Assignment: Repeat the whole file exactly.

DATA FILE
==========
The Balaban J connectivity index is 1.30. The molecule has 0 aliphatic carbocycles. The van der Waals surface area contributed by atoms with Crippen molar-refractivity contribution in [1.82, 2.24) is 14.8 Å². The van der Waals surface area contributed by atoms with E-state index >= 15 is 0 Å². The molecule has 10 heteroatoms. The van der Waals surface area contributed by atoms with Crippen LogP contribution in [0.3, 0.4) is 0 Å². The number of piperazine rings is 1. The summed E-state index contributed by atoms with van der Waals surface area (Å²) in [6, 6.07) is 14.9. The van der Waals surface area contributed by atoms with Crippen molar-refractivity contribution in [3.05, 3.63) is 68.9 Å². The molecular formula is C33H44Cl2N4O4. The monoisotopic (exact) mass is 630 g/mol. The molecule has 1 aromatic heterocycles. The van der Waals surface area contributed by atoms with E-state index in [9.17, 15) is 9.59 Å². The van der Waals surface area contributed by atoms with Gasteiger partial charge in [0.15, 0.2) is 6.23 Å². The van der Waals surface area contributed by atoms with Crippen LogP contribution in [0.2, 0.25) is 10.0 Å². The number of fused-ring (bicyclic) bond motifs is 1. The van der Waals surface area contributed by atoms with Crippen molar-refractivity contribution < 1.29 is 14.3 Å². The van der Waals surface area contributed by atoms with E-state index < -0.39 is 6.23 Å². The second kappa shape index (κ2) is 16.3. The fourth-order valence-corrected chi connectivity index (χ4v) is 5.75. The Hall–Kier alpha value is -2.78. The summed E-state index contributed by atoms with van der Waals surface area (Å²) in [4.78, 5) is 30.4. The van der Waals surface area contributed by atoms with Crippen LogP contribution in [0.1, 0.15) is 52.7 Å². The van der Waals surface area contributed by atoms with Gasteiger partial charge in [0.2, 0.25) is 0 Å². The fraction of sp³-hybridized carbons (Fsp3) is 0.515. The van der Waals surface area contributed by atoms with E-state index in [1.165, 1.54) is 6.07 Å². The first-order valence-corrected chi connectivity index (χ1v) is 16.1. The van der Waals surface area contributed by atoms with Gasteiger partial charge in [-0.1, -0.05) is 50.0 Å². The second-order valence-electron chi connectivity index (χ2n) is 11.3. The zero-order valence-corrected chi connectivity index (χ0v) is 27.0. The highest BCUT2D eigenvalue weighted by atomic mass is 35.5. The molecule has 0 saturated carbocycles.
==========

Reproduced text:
The Balaban J connectivity index is 1.30. The molecule has 0 aliphatic carbocycles. The van der Waals surface area contributed by atoms with Crippen molar-refractivity contribution in [1.82, 2.24) is 14.8 Å². The van der Waals surface area contributed by atoms with E-state index >= 15 is 0 Å². The molecule has 10 heteroatoms. The van der Waals surface area contributed by atoms with Crippen LogP contribution in [0.3, 0.4) is 0 Å². The number of piperazine rings is 1. The summed E-state index contributed by atoms with van der Waals surface area (Å²) in [6, 6.07) is 14.9. The van der Waals surface area contributed by atoms with Crippen molar-refractivity contribution in [3.05, 3.63) is 68.9 Å². The molecular formula is C33H44Cl2N4O4. The monoisotopic (exact) mass is 630 g/mol. The molecule has 1 aromatic heterocycles. The van der Waals surface area contributed by atoms with E-state index in [9.17, 15) is 9.59 Å². The van der Waals surface area contributed by atoms with Gasteiger partial charge in [0.15, 0.2) is 6.23 Å². The van der Waals surface area contributed by atoms with Crippen LogP contribution in [0.2, 0.25) is 10.0 Å². The number of fused-ring (bicyclic) bond motifs is 1. The van der Waals surface area contributed by atoms with Crippen molar-refractivity contribution < 1.29 is 14.3 Å². The van der Waals surface area contributed by atoms with E-state index < -0.39 is 6.23 Å². The second kappa shape index (κ2) is 16.3. The fourth-order valence-corrected chi connectivity index (χ4v) is 5.75. The Hall–Kier alpha value is -2.78. The summed E-state index contributed by atoms with van der Waals surface area (Å²) in [4.78, 5) is 30.4. The van der Waals surface area contributed by atoms with Crippen LogP contribution in [0.1, 0.15) is 52.7 Å². The van der Waals surface area contributed by atoms with Gasteiger partial charge in [0.2, 0.25) is 0 Å². The fraction of sp³-hybridized carbons (Fsp3) is 0.515. The van der Waals surface area contributed by atoms with E-state index in [1.165, 1.54) is 6.07 Å². The first-order valence-corrected chi connectivity index (χ1v) is 16.1. The van der Waals surface area contributed by atoms with Gasteiger partial charge in [-0.1, -0.05) is 50.0 Å². The second-order valence-electron chi connectivity index (χ2n) is 11.3. The zero-order valence-corrected chi connectivity index (χ0v) is 27.0. The highest BCUT2D eigenvalue weighted by atomic mass is 35.5. The molecule has 0 saturated carbocycles.